Sunday, November 29, 2009

Bakcang/肉粽

Be careful when handling bamboo leaves
as they are quite sharp and may leave you with paper cuts, or bamboo cuts

It’s been a while dear readers. I have again been occupied by my beloved research project and after a long time, rather than finding the time, I made the time to make another attempt at making bakcang and thereby taking the chance to capture my mother’s recipe in photographs for anyone who happens to stumble into my cooking blog and intrigued enough to recreate this in their own kitchen. Come on, if i can do this in my miniscule kitchen you can too!


After gathering all the ingredients that I could recall from our last cooking session together, I decided to call my mom to confirm that I had indeed got all the right and necessary ingredients, but as it turns out daddy knows best. Mom was napping and the next best option was to ask my dad on how to prepare a few ingredients to these bamboo leaves wrapped goodies. He sounded surprised when I told him what I was about to do and I could just see him raising his eyebrows in amusement as he asked “妳會做粽子?” (You know how to make bakcang?) … Well, not exactly but practice makes perfect, no?


I’m okay at making the filling, the glutinous rice, preparing the bamboo leaves but assembling needs refining. :P so I will share with you my mom’s recipe for bakcang.


For glutinous rice
you will need to soak 3 cups of glutinous rice at least overnight, then steam it for roughly 45 minutes in medium fire.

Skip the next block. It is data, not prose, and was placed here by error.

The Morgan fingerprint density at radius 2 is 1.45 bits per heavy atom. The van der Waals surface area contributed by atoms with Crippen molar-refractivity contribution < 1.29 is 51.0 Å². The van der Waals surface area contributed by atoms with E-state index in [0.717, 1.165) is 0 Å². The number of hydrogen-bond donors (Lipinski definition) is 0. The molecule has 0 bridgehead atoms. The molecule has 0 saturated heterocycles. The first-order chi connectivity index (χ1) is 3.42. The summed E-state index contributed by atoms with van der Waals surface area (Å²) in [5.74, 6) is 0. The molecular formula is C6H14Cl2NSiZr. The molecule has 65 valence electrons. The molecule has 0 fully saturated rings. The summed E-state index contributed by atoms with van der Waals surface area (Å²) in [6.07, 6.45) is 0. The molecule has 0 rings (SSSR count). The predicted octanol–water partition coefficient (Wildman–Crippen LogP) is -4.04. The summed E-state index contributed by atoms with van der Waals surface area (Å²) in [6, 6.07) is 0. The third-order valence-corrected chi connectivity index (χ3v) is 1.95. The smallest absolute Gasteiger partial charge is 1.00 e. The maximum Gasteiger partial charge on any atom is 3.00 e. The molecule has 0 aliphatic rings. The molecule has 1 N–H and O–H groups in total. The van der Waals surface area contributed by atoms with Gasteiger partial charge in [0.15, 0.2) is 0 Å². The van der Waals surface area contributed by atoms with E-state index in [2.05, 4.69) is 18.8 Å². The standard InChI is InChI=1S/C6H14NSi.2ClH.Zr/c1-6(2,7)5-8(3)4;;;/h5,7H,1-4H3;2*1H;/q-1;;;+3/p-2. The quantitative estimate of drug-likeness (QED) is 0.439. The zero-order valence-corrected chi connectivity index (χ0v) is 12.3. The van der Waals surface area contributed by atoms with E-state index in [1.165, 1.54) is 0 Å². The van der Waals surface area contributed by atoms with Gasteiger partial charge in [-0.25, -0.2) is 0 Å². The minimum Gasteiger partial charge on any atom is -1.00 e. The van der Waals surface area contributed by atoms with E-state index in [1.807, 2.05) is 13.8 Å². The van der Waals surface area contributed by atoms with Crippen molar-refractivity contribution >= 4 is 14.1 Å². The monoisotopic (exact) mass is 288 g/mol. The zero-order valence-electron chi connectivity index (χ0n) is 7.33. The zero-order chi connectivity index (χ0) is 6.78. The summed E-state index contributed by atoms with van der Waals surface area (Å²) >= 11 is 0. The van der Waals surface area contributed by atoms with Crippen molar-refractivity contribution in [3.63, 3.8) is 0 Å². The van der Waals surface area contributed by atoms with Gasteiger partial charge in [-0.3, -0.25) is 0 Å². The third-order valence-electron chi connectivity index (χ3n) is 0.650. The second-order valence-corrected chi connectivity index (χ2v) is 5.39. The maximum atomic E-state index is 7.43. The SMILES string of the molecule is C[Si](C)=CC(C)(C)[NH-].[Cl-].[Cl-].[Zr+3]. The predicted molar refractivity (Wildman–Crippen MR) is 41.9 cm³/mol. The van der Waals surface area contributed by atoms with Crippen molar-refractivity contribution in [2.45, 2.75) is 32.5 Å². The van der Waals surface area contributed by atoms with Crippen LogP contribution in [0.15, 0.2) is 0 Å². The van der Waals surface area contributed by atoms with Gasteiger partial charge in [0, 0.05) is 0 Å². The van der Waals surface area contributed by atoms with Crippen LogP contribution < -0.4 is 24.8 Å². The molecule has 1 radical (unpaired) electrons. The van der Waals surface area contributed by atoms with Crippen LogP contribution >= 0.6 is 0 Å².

For the filling
you will need:
  • 1 ½ bulb of garlic, minced
  • Two handfuls of dried shitake mushroom, soak in hot water then squeeze as much as the water
  • A handful of dried prawns, soaked in hot water twice, drained
  • A handful of dried scallops, soaked in hot water twice, drained
  • Peanut, soaked in hot water, drained
  • A handful of dried chestnut, boiled, drained
  • 100g chicken, diced (I prefer tenderloins but breast meat or thigh meat would also do)
  • 3 teaspoon of five spice powder (which you can get in the herb section of your supermarket)
  • 3 tbs of dark soy sauce
  • 2 teaspoon of sugar
  • 1 tbs of balsamic vinegar



First heat about ½ a cup of olive oil or vegetable oil in your wok until it’s smoking then stir fry the shitake mushroom until slightly browned. Add garlic, again stir and take care to decrease the heat so you don’t burn the garlic. Add the dried prawns, scallops, chestnut and peanut and stirfry again until fragrant. Add in diced chicken and continue to stir fry and season with five spice powder, dark soy sauce, sugar balsamic vinegar, Chinese cooking wine and salt and pepper to taste. Evaporate liquid and let cool before assembling.



So here’s the difficult part. Take two bamboo leaves that had been pre-boiled in water and a few droplets of oil, and overlap them longitudinally then fold as pictured. Fill with glutinous rice and fillings then top with rice. Now the folding bit is a bit too complicated to describe in words so the best I could do is to direct you to this youtube video. Unfortunately for non-Indonesian speakers, you will need to just watch, but really watching is all you really need to do. Good luck!

2 comments:

booksandbakes said...

你会做粽子?? Those look fabulous! And I love the way they're hung up. But you know, it's the sweet red bean paste that's by far the best filling...

Rosie of BooksAndBakes

Ernie Yulyaningsih said...

Hey Rosie,

:P Thanks for your comment. I think I still need a bit of a practice with shaping it.

I haven't tried red bean paste for filling before, but I have a pack of red bean paste hiding in my pantry somewhere. Will definite give it a go! Thanks for the suggestion.


Cheers,
Kiki